Party__________Party standing_____%________Popular vote____%

Conservative_____143______________46.4________5,205,334______37.6

Liberal___________76______________24.7________3,629,990______26.2

NDP____________37______________12.0_________2,517,075_____18.2

Bloc Québécois___50______________16.2_________1,379,565_____10.0

Independent______2_______________na

It can be seen that, far from having a mandate from the people, more than 62 percent of Canadian voters actually voted against a Conservative government. The opposition parties have a responsibility to the Canadian people to ensure that the majority rules the country. A coalition would satisfy the expectations of the electorate. An NDP-Liberal-Bloc coalition would command 163 seats in the house which would be a majority over the Conservatives 143. (of course the Conservatives could try to strike an accord with any of the opposition parties to gain majority, but that is not likely given Harper's record of disdain for accords and promises - eg. his election call in spite of his own Fixed Election Day Act).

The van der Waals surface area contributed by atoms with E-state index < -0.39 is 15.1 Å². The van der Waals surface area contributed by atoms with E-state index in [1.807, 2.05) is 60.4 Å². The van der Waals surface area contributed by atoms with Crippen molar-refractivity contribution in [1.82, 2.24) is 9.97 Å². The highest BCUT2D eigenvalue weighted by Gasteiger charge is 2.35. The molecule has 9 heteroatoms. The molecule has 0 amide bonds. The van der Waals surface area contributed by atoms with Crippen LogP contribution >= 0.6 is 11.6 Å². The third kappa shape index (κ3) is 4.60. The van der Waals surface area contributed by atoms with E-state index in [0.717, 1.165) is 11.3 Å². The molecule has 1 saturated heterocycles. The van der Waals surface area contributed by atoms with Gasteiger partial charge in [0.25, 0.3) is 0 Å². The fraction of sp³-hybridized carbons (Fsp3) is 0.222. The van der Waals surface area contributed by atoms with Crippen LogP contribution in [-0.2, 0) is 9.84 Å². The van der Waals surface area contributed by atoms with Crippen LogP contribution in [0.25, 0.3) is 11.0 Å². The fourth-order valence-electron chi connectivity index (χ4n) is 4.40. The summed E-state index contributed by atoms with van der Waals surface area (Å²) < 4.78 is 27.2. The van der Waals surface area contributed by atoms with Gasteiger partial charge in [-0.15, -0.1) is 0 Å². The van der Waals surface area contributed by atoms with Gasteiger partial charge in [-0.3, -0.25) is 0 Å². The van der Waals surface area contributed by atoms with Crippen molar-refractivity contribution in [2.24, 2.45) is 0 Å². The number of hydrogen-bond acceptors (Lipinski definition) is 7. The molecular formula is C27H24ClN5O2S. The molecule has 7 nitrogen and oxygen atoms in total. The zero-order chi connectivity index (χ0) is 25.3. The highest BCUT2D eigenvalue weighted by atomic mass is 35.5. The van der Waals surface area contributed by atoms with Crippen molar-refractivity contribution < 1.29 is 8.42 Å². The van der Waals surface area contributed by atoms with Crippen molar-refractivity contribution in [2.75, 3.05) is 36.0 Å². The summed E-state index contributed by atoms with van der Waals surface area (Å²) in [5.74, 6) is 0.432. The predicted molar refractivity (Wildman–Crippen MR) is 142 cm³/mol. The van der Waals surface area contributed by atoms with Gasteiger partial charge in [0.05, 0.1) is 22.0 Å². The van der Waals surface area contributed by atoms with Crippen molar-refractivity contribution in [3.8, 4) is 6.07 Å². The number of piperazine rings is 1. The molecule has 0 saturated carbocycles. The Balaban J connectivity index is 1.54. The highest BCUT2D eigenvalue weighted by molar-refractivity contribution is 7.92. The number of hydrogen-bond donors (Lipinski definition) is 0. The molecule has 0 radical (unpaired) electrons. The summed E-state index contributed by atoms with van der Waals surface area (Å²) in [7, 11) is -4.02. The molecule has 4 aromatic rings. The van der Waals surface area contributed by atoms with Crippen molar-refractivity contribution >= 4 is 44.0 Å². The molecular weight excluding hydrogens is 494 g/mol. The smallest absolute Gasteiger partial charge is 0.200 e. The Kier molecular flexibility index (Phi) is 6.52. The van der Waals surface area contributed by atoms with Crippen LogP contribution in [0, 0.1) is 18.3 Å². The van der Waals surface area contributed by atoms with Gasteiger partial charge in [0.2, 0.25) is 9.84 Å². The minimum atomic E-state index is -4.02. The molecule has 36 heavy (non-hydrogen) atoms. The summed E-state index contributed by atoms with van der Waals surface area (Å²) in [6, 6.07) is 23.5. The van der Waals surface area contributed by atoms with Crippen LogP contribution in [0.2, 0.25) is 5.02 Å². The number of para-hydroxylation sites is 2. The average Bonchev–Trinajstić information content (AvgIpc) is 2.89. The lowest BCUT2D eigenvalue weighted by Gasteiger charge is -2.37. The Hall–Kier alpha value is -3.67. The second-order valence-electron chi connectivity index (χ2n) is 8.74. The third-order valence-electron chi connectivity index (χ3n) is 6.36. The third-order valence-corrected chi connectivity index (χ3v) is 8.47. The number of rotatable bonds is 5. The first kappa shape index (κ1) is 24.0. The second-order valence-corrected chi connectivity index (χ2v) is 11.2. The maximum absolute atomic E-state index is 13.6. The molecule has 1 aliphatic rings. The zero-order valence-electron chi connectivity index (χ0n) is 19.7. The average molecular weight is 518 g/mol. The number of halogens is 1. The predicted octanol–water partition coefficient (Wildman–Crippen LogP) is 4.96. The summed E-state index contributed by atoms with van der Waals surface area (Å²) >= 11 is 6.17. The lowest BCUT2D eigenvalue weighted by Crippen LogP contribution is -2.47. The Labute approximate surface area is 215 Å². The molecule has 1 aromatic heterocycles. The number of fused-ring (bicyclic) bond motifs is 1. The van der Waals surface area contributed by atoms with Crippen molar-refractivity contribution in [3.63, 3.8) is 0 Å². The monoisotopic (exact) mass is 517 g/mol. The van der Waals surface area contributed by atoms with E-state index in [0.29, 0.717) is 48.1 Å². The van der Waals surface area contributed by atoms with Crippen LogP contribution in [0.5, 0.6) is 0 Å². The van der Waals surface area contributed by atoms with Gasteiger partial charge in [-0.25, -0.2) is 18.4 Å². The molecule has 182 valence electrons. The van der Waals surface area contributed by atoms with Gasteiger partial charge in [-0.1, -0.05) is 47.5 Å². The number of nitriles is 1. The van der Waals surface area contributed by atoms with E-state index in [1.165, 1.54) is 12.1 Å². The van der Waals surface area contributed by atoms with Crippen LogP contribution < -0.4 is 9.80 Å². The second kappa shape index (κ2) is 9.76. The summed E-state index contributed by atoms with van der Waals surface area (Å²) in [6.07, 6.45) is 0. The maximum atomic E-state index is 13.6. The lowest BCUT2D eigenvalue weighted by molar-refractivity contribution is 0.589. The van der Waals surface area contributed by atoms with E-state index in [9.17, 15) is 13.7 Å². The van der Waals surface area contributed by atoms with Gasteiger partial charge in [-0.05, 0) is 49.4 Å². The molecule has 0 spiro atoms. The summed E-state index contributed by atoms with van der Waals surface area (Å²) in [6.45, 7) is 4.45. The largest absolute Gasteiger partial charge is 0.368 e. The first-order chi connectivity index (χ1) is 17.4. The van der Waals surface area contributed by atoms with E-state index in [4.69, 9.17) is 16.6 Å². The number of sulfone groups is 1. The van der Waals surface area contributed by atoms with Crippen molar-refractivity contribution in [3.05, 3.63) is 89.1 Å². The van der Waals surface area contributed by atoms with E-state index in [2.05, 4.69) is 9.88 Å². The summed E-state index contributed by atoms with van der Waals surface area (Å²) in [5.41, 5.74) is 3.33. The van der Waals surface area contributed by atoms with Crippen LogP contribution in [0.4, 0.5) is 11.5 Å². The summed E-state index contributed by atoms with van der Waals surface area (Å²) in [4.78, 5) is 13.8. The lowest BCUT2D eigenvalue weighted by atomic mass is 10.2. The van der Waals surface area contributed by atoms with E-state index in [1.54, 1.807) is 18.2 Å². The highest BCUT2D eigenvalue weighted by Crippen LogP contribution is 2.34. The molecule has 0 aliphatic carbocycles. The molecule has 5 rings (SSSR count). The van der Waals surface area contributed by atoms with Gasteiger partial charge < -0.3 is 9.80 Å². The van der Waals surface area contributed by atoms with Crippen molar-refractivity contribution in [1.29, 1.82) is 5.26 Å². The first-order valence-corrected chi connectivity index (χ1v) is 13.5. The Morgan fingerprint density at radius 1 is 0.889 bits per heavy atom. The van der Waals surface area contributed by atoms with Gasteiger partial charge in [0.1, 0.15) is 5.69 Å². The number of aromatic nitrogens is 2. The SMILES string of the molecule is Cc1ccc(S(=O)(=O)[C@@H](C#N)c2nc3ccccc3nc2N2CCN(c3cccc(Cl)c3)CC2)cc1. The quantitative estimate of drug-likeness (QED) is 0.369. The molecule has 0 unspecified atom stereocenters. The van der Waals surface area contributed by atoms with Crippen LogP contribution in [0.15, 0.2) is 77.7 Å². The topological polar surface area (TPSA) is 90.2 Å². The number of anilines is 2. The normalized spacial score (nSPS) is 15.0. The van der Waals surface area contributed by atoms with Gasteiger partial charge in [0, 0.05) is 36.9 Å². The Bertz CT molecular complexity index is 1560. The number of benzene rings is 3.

It could well be beneficial to the country as a whole that the proposed coalition would include the Bloc and involve the national interests of Quebec alongside the rest of Canada for the first time in over a decade. In addition, the NDP-Liberal component would unite Canada's left. Ever since the fall of the Progressive Conservative majority in the nineties, Canada has never elected a conservative majority, reflecting a national liberal-left political ideology. The successive minority Conservative governments have ignored the hearts and minds of the Canadian people, even the left of centre "red tories" in their own party.

We call on the loyal opposition parties to unite Canada and Canadians. We appeal to the Governor General to hear the will of the people.
Defeat the Throne Speech Now!


Related Links:

http://www.theglobeandmail.com/servlet/story/RTGAM.20081007.wcocoalition08/BNStory/politics/home

http://digg.com/politics/Throne_Speech_Next_Week_Minority_Gov_t_May_be_defeated


http://www.ndp.ca/press/layton-sets-new-democrat-expectations-for-throne-speech